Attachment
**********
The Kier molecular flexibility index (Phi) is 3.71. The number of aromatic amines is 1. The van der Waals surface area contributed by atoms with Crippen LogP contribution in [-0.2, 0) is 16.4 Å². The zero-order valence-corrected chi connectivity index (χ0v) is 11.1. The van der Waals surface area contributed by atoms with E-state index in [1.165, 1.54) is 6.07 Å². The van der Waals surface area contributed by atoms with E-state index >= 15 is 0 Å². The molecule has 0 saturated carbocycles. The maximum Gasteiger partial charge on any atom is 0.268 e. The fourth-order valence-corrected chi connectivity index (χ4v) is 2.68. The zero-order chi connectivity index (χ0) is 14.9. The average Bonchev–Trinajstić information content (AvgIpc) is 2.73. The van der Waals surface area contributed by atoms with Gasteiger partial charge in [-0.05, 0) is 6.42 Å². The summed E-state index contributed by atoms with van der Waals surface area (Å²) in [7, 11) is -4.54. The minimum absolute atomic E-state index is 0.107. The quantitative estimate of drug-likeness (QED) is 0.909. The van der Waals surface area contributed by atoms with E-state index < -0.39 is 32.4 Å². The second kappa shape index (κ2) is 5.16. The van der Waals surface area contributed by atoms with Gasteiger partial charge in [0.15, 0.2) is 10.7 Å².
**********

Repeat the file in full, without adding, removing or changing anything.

The Kier molecular flexibility index (Phi) is 3.71. The number of aromatic amines is 1. The van der Waals surface area contributed by atoms with Crippen LogP contribution in [-0.2, 0) is 16.4 Å². The zero-order valence-corrected chi connectivity index (χ0v) is 11.1. The van der Waals surface area contributed by atoms with E-state index in [1.165, 1.54) is 6.07 Å². The van der Waals surface area contributed by atoms with E-state index >= 15 is 0 Å². The molecule has 0 saturated carbocycles. The maximum Gasteiger partial charge on any atom is 0.268 e. The fourth-order valence-corrected chi connectivity index (χ4v) is 2.68. The zero-order chi connectivity index (χ0) is 14.9. The average Bonchev–Trinajstić information content (AvgIpc) is 2.73. The van der Waals surface area contributed by atoms with Gasteiger partial charge in [-0.05, 0) is 6.42 Å². The summed E-state index contributed by atoms with van der Waals surface area (Å²) in [7, 11) is -4.54. The minimum absolute atomic E-state index is 0.107. The quantitative estimate of drug-likeness (QED) is 0.909. The van der Waals surface area contributed by atoms with E-state index < -0.39 is 32.4 Å². The second kappa shape index (κ2) is 5.16. The van der Waals surface area contributed by atoms with Gasteiger partial charge in [0.15, 0.2) is 10.7 Å².